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Florence Price
Symphony No. 3 in C Minor

Symphony No. 3 in C Minor
Florence Price (1887-1953)


When the Chicago Symphony Orchestra premiered Florence Price’s Symphony No. 1 in 1933, history was made: never before had a work by an African American woman been performed by a major orchestra. Price, a New England Conservatory trained pianist, organist, and composer, moved to Chicago in 1927 to escape violent threats levied at her family in Jim Crow Arkansas. Upon relocation, Price wasted no time establishing herself with the Chicago-based National Association of Negro Musicians in addition to teaching piano, composing, and even playing organ for movies. The successful premiere of her first symphony bolstered her growing reputation as a skilled composer and arts advocate in Chicago.

In 1938, Price was commissioned by the Works Progress Administration’s Federal Music Project (FMP) to begin work on her Symphony No. 3. Founded in 1935, the Federal Music Project was designed to counter musician unemployment in the thick of the Great Depression. Hundreds of local and regional orchestras were established, providing thousands of jobs for out of work performers, and free concerts were provided to the public, often featuring works by American composers. Price’s Symphony No. 3, premiered by the Detroit Civic Orchestra on November 6, 1940, was a rousing success. As Price remembers, “I was recalled to the stage again and again. Finally, the women of the audience rose to their feet followed by the entire audience.”

Price envisioned her third symphony to be a “not too deliberate attempt” at portraying African American character and expression. Rather than directly referencing African American folk songs or spirituals in her themes, she chose to fuse the general expressive qualities of the folk tradition with her training in the European romantic idiom, much like her colleagues William Dawson (Negro Folk Symphony, 1934) and William Grant Still (Afro-American Symphony, 1930). Price’s third symphony stands as a mature statement of her compositional prowess while maintaining the charm and expressive depth so intrinsic to her musical language.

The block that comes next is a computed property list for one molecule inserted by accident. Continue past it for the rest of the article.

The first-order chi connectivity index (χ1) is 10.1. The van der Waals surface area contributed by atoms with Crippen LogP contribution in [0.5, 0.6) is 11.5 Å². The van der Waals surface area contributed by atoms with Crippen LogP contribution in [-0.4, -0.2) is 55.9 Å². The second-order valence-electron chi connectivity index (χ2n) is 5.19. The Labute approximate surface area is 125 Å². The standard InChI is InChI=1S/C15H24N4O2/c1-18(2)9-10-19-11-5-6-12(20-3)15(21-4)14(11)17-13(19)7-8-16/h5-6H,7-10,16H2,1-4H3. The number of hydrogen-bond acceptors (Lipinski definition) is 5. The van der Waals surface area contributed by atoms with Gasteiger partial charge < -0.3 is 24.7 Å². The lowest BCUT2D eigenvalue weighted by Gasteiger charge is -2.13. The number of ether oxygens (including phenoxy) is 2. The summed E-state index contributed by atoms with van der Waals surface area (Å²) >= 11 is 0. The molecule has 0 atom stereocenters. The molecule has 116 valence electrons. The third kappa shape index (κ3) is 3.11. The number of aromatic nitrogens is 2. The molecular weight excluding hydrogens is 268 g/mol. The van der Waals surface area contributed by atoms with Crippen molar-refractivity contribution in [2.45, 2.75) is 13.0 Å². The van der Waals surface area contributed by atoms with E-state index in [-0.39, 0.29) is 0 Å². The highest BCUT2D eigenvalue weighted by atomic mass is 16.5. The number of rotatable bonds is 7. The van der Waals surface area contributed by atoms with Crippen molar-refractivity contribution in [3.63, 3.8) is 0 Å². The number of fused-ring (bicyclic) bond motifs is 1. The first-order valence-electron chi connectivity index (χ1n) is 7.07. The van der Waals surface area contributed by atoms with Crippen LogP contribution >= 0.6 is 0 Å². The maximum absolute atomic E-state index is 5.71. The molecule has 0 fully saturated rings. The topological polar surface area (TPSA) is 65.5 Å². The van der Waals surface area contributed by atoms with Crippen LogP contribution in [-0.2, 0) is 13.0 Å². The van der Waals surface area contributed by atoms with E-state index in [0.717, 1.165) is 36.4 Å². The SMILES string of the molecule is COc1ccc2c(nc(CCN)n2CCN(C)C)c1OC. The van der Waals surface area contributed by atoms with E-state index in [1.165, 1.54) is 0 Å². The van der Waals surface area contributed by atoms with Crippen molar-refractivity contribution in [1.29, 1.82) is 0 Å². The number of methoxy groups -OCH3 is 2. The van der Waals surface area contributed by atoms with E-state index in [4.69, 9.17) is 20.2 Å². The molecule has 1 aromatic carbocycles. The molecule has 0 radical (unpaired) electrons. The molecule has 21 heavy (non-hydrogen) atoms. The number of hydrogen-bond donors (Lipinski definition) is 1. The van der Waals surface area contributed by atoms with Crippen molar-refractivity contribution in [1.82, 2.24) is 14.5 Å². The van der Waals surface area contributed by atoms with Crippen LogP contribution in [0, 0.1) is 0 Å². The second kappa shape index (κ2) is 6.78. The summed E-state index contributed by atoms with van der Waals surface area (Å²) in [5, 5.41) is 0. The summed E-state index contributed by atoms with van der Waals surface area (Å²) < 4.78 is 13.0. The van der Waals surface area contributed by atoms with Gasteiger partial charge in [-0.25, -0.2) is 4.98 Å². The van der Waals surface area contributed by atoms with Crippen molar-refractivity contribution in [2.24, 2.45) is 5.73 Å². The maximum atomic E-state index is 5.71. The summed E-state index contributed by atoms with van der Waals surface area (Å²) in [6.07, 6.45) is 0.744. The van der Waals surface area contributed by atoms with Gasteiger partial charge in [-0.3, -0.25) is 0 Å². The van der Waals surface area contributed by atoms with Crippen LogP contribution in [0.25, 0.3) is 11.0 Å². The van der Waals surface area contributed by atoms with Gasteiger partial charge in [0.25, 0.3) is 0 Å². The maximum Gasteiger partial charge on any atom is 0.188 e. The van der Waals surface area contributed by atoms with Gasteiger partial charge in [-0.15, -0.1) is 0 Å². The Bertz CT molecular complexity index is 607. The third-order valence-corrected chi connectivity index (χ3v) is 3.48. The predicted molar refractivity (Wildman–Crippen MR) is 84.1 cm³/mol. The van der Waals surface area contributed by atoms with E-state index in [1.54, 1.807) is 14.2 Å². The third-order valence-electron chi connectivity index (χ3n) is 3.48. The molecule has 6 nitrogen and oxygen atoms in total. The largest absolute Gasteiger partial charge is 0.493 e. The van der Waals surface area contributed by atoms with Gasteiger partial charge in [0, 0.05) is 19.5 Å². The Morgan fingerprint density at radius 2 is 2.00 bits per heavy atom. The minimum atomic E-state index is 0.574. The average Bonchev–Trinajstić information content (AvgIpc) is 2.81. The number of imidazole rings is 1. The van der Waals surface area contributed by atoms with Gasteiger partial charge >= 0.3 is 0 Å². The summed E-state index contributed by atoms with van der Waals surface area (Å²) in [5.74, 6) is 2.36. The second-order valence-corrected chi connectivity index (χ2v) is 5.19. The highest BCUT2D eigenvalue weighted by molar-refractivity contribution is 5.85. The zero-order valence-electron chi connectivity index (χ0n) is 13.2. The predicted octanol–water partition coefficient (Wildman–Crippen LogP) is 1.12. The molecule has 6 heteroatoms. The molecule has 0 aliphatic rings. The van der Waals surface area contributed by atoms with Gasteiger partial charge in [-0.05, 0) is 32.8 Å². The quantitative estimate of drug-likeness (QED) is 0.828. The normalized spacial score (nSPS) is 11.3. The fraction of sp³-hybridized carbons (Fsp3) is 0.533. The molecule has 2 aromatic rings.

• The synthesis of styles presented in the first movement: the mystically chromatic introduction and resolute first theme reflect Price’s comfort in the romantic tradition, while the moving second theme is built with characteristic devices from the African American folk tradition such as pentatonic scales and flattened blue notes
  • The use of distinct choirs of instruments in the second movement—groups of woodwinds, flutes, strings, and brass alternately take turns with the melody as it is presented throughout the movement
  • The rhythmic vitality of the third movement, patterned after the African “Juba” dance that features cross-rhythms and extensive syncopation; Price uses an extensive percussion section to add variety, prominently showcasing castanets, snare drum, wood block, and xylophone
  • Price’s economy of motivic material in the final movement—the complimentary themes are repeated, combined, and refashioned incessantly, contributing a sense of unity and memorability to the galloping movement


Three flutes, piccolo, two oboes, English horn, two clarinets, bass clarinet, two bassoons, four horns, three trumpets, three trombones, tuba, timpani, percussion, harp, strings

© Andrew Moenning